I did not wake up one day and think to myself, “Today is the day I should volunteer for the AIUM.” Instead, a mentor suggested to a liaison organization that I should be their representative to the AIUM Bioeffects and Safety Committee. At the first meeting, I was hooked. The work gave me new energy and excitement about my profession. I could not get enough bioeffect and safety knowledge.

When my time as a liaison ended, I asked a fellow committee member to nominate me to the committee. As luck would have it, my work proved that I was serious, and the members elected me to the committee.

How can you become a volunteer?
Maybe you are thinking to yourself right now, I am energetic and have a lot to give, but I do not know how to get involved. What should I do? If you have a mentor in the AIUM, ask him or her to nominate you to a committee.

If you do not have a mentor I suggest that you start by serving as a resource member to the committee that best matches your skills and interests. A resource member might assist the members on projects. You can offer up your talents by contacting the chair and letting him or her know that you want to help. Once your work is visible, you can ask a member to nominate you to be a committee member.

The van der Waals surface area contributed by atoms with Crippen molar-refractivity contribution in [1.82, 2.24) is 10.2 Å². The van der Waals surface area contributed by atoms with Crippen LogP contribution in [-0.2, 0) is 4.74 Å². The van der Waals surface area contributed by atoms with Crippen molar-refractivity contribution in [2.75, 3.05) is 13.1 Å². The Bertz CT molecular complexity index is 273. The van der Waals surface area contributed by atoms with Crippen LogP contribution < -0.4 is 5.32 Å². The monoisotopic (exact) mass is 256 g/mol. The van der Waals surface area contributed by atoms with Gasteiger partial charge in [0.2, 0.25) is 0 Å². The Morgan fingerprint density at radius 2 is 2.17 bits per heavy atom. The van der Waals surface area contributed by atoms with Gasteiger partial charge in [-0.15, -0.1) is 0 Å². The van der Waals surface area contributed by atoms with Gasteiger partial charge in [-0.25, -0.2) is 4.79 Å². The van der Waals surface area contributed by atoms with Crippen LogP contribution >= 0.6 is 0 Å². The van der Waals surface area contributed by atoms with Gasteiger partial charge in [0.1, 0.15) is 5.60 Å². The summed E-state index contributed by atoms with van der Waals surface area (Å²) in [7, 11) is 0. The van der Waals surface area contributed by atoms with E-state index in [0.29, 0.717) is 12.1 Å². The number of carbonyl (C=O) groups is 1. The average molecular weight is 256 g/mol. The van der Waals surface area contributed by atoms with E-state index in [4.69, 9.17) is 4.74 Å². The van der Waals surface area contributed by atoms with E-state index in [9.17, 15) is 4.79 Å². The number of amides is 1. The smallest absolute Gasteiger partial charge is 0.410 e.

You Get More Than You Give
I have gained so much from working on a committee. I have new knowledge about bioeffects and safety that has allowed me to take on a larger advocacy role. I have new knowledge to integrate into the courses that I teach, and I have developed lectures to educate all medical imaging professionals about ultrasound bioeffects and safety. The work on the committee has inspired my own research projects that have resulted in award-winning manuscripts.